There was no connection. I guess I never even brought it up. He was like, “I’ve just been a fan and your name came up and everybody was like, ‘Oh, man, that would be great.’” I’m always surprised when that happens. I don’t know that they see in me, but God bless ’em for their vision (laughs).

Was Don based on anyone you know?

He was built out of whole cloth, but one of the pictures I had in my mind was … [British-born New York club owner] Peter Stringfellow. I actually worked at his club as a bartender in the late ’80s before it was a strip joint. He always struck me as a little bit of a Peter Pan guy, someone who thought of himself as a 26-year-old trapped in a 65-year-old’s body. Don is a little more of an erratic, crazier guy.

Did you have input into Don’s accoutrements?

He was originally written as guy in his 70s and I had a lot of questions right out of the gate like, “Have I not aged that well?” O-T said, “No, your name just came up” and they decided to throw [Don’s age] out the window. I came up with the perpetual tan thing — I think we’ve all seen that — and I came up with Don’s earring. I had my ears pierced a thousand years ago and [the piercing holes] were actually still open. I couldn’t believe it; I was fully prepared to get my ears re-pierced.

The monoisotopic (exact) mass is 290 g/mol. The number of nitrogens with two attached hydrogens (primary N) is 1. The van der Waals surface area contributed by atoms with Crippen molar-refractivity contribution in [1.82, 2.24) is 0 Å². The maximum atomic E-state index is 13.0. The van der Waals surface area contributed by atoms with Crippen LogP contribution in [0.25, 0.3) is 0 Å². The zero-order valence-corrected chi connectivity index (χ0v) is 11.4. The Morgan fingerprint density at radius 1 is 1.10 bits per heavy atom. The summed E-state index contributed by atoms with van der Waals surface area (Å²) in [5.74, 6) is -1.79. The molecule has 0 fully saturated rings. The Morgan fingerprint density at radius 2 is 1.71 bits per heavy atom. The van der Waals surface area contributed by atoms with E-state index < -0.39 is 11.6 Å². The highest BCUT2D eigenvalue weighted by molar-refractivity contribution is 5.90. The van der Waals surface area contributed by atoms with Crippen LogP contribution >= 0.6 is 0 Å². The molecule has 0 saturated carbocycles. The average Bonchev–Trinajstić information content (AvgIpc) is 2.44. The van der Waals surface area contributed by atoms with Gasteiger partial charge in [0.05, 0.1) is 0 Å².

The costume designer was amazing and put the accoutrements together to give Don that Bono-type flair.  O-T and the director said, “We see a goatee thing” and I said, “OK, I’m fine with that, but it has to be dyed” — you know, that Las Vegas dye job where it’s like, “I’m going to continue to keep this mirage alive — I’m wrinkly but just look at my tan.”  I still don’t understand what this means but I grew my fingernails long, and that had a huge effect on everything else. It nearly drove me crazy. I like my fingernails short and it was such a mind-f–k. I was laughing at myself the whole time, like, “Really dude? You’re growing out your nails? Isn’t that mentally traumatic for you?” I didn’t touch my nails for three months, only filed them to make them look nice. I brought my acoustic guitar to London, but my nails became so long I couldn’t play it — they kept hitting the fret board.

Season 1 ends on an open-ended note. Any chance the series will return?

That’s a question for O-T, but I’ve already begged him. I love London, and I loved working on it.